Warfarin treatment alongside sulphonylureas could increase severe hypoglycemia in older type 2 diabetes patients

Jack Woodfield
Mon, 14 Dec 2015
Warfarin treatment alongside sulphonylureas could increase severe hypoglycemia in older type 2 diabetes patients
The use of warfarin is associated with an increased risk of severe hypoglycemia among older adults with type 2 diabetes who are also treated with sulphonylureas.

Researchers at the Keck School of Medicine, University of Southern California (USC), investigated whether warfarin - a drug which reduces the risk of blood clots forming - had adverse effects on the blood sugar levels of type 2 diabetic patients treated with the sulphonylureas glipizide and glimepiride. Sulphonylureas are an oral drug that controls blood sugar levels in people with type 2 diabetes.

A retrospective cohort analysis was conducted of 465,918 adults with type 2 diabetes aged 65 years or older. All the patients had filled a prescription for glipizide or glimepiride between 2006 and 2011. 15.4 per cent of patients also filled a prescription for warfarin.

The primary objective of the study was to assess how many times patients visited the emergency department or were admitted to hospital with a primary diagnosis of hypoglycemia.

A significant positive association was observed between the use of warfarin with glipizide/glimepiride and admission to hospital or the emergency department for hypoglycemia. The risk was particularly high among patients starting warfarin treatment, while concurrent treatment with sulphonylureas also had a positive association with fall-related fractures and altered mental status.

The researchers suggest that a possible drug interaction exists between warfarin and glipizide or glimepiride. Anne Peters, MD, USC stressed that clinicians need to pay close attention to diabetic patients who are starting warfarin treatment.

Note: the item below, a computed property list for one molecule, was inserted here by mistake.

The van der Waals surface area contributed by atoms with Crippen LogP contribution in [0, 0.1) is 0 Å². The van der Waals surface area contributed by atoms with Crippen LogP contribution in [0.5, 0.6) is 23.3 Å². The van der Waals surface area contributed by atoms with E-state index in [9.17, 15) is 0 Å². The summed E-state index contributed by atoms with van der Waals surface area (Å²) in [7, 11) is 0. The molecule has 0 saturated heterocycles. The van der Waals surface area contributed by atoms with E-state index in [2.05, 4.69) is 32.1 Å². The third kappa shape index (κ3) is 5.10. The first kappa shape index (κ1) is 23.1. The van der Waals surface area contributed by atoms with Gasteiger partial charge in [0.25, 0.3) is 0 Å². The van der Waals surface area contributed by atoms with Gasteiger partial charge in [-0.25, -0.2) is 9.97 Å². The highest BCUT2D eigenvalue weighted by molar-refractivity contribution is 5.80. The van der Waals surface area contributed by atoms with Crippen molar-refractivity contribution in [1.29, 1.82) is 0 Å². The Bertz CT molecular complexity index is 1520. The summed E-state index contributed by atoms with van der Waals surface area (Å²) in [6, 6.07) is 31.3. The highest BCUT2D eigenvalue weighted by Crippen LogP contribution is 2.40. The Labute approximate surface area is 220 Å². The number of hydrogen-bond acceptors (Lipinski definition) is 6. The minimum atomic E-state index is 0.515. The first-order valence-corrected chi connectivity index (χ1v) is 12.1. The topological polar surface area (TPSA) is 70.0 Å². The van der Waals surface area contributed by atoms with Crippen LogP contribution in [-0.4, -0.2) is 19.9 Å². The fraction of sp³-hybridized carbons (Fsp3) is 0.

"The take-home message is simply that an interaction can occur that has clinical significance, so providers need to be aware in order to prevent a low blood sugar issue from occurring," said Peters. "Sometimes this means having the patient monitor their blood sugar levels more often. There are many ways to deal with the issue if one is forewarned."

Study researcher Bradley Williams, USC School of Pharmacy and USC Davis School of Gerontology, added: "What is required is for pharmacists and other clinicians to be more vigilant when a sulphonylurea is added to a regiment that includes warfarin, as well as when a patient who is taking both has a change in their medical status.

"I think additional research into the potential interactions between medications for diabetes and warfarin, as well as other drugs that affect blood clotting, is warranted because of the potential consequences of excessive bleeding."

The study was published in online journal The BMJ.
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